Aneuploidy - Chromosome Abnormalities and Miscarriage

Random Chromosome Errors Cause Many Pregnancy Losses

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Aneuploidy is a condition in which a cell has an incorrect number of chromosomes. Aneuploidies are a common cause of miscarriage, especially in early pregnancy.

Understanding Chromosomes

To understand what an aneuploidy is, you'll need to first learn about chromosomes. Chromosomes are the structures that contain our DNA. They are located in the nuclei of all of our cells.

Normal human cells have 46 chromosomes comprised of 23 chromosome pairs.

Half of our chromosomes come from our mothers, and the other half from our fathers.

The first 22 chromosome pairs, called autosomes, are the same in males in females. The 23rd pair is comprised of the sex chromosomes. In females, this pair is two X chromosomes. In males, this pair is an X and a Y chromosome.

What Is An Aneuploidy?

In aneuploidy, a cell has three copies of a particular chromosome (resulting in 47 total chromosomes) or one copy of a particular chromosome (resulting in 45 chromosomes). An extra copy of a chromosome is called a trisomy; a missing copy is called a monosomy.

Any change in the number of chromosomes in the sperm or egg cell can affect the outcome of a pregnancy. Some aneuploidies can result in a live birth, but others are lethal in the first trimester and can never lead to a viable baby.

It's estimated that more than 20 percent of pregnancies may have an aneuploidy.

Many of these pregnancies are not viable and therefore will not result in a baby.

Before the tenth week of pregnancy, aneuploidies are the most common cause of miscarriages.

What Causes These Errors?

Environmental influences may be able to cause chromosomal abnormalities, but scientists believe that most cases of aneuploidy result from random errors in cell division.

Most of the time, even when chromosomal testing after a miscarriage shows that the baby was affected by aneuploidy, the aneuploidy does not recur in future pregnancies.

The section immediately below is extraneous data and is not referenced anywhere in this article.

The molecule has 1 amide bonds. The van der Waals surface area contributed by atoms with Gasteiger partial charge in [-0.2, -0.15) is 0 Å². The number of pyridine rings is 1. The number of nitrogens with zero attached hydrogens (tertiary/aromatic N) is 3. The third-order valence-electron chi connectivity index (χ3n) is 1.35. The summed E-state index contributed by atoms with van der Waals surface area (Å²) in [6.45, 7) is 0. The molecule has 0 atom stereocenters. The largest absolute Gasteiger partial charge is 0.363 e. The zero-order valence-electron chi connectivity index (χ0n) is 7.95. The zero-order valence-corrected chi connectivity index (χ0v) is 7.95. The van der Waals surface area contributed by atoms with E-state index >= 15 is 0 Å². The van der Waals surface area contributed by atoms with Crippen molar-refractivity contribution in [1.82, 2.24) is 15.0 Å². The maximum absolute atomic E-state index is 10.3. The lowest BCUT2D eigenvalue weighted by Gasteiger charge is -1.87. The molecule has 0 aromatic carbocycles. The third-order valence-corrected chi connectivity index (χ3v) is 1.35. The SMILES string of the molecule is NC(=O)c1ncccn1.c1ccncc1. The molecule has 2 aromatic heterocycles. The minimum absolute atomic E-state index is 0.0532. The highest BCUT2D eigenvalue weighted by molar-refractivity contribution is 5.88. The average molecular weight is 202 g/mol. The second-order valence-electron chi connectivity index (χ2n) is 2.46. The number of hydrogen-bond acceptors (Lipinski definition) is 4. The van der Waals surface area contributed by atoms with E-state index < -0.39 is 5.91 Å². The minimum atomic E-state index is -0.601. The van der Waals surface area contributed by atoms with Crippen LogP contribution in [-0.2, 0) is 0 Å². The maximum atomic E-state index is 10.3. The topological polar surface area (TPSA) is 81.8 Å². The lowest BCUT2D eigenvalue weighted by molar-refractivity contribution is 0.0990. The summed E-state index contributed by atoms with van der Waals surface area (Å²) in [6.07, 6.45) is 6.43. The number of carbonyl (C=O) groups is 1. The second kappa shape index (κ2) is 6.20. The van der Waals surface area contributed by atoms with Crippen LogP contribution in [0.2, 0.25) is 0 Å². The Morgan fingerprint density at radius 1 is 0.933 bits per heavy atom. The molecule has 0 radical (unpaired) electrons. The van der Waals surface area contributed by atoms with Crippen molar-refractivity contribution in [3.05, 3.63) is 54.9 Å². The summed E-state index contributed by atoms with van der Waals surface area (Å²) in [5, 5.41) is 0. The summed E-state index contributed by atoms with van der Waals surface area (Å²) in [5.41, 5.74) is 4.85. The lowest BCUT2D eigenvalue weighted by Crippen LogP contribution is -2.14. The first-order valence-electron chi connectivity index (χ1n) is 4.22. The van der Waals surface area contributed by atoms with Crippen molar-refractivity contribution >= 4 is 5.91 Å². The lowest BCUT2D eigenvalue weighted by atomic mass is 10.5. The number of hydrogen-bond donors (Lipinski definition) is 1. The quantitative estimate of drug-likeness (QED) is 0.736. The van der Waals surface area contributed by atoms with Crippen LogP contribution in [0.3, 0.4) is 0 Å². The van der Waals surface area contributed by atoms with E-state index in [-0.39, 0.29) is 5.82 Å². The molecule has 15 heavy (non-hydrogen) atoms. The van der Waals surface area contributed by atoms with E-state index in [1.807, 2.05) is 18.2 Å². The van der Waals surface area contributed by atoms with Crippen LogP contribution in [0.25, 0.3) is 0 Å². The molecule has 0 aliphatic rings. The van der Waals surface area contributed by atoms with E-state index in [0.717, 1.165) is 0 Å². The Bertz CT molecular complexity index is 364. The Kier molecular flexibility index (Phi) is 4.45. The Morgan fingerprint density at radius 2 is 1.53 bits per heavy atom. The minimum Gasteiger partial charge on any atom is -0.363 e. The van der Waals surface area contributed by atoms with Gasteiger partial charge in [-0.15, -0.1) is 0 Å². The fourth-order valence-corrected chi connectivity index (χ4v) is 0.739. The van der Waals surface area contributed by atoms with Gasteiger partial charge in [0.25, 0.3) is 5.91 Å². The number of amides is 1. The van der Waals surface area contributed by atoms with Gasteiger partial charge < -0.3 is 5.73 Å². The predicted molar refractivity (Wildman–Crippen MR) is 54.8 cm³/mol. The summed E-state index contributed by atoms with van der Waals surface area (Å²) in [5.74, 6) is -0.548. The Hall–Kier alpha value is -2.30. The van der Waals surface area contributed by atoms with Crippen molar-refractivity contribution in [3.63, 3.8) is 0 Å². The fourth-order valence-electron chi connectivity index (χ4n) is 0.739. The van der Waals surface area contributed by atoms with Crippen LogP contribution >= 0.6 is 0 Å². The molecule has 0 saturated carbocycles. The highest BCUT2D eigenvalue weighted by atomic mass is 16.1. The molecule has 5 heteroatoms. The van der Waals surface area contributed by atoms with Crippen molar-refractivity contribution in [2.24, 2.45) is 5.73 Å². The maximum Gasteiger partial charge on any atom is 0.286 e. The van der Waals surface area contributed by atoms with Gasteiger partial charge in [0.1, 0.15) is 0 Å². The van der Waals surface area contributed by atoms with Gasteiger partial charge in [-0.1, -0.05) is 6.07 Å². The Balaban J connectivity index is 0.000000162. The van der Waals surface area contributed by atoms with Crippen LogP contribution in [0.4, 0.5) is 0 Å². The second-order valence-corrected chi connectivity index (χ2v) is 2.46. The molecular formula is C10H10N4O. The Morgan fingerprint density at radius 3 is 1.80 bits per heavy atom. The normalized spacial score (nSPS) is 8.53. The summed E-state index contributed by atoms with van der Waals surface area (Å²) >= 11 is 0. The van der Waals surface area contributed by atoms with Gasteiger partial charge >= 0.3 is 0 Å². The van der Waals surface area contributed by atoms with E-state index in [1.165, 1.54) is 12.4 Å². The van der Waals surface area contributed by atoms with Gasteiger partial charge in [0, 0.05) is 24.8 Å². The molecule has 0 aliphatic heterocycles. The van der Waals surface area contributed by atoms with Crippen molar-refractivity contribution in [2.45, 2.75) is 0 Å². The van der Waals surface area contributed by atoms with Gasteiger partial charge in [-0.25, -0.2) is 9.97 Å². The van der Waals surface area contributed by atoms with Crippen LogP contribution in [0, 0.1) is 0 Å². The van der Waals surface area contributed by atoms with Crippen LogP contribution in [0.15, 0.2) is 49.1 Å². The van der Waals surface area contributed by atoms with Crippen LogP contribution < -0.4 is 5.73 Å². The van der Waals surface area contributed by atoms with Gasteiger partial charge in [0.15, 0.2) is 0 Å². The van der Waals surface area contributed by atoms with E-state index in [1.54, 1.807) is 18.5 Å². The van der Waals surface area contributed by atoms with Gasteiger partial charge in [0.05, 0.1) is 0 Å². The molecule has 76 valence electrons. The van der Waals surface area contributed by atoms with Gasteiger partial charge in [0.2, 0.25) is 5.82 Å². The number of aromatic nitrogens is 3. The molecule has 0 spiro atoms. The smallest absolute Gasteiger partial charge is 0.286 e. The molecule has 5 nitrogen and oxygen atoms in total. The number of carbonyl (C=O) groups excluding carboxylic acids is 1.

How Trisomies Affect Pregnancy

Trisomies (an extra copy of a chromosome) are more common than monosomies (a missing copy). Most trisomies result in miscarriage. In fact, they are responsible for around 35 percent of miscarriages.

Less than one percent of people are born with trisomies. There are significant health effects of the chromosome abnormalities in these individuals.

Only a few trisomies can result in live births. The most common is trisomy 21, known as Down syndrome. The other two autosomal (non-sex chromosome) trisomies that sometimes result in a baby are are trisomy 13 and 18. Unfortunately, babies born with these trisomies usually do not survive.

Babies born with certain sex chromosome trisomies can live to adulthood. Males born with two X chromosomes and one Y chromosome have Klinefelter's syndrome, the most common aneuploidy after Down syndrome.

Males can also survive with one X and two YY chromosomes and females with three X chromosomes.

As for monosomies - the opposite of trisomies - only one results in live birth. This is a single X chromosome in females, known as Turner's syndrome.

Also Known As: Aneuploidies, Trisomy, Monosomy, Chromosome Abnormality

Sources:

How many chromosomes do people have? Genetics Home Reference. U.S. National Library of Medicine. February 1, 2016.

Chromosomes Fact Sheet. National Human Genome Research Institute. June 16, 2015.

O'Connor, C. (2008) Chromosomal abnormalities: Aneuploidies. Nature Education 1(1):172

Rai, R., Regan, L. (2006). Recurrent Miscarriage. The Lancet.

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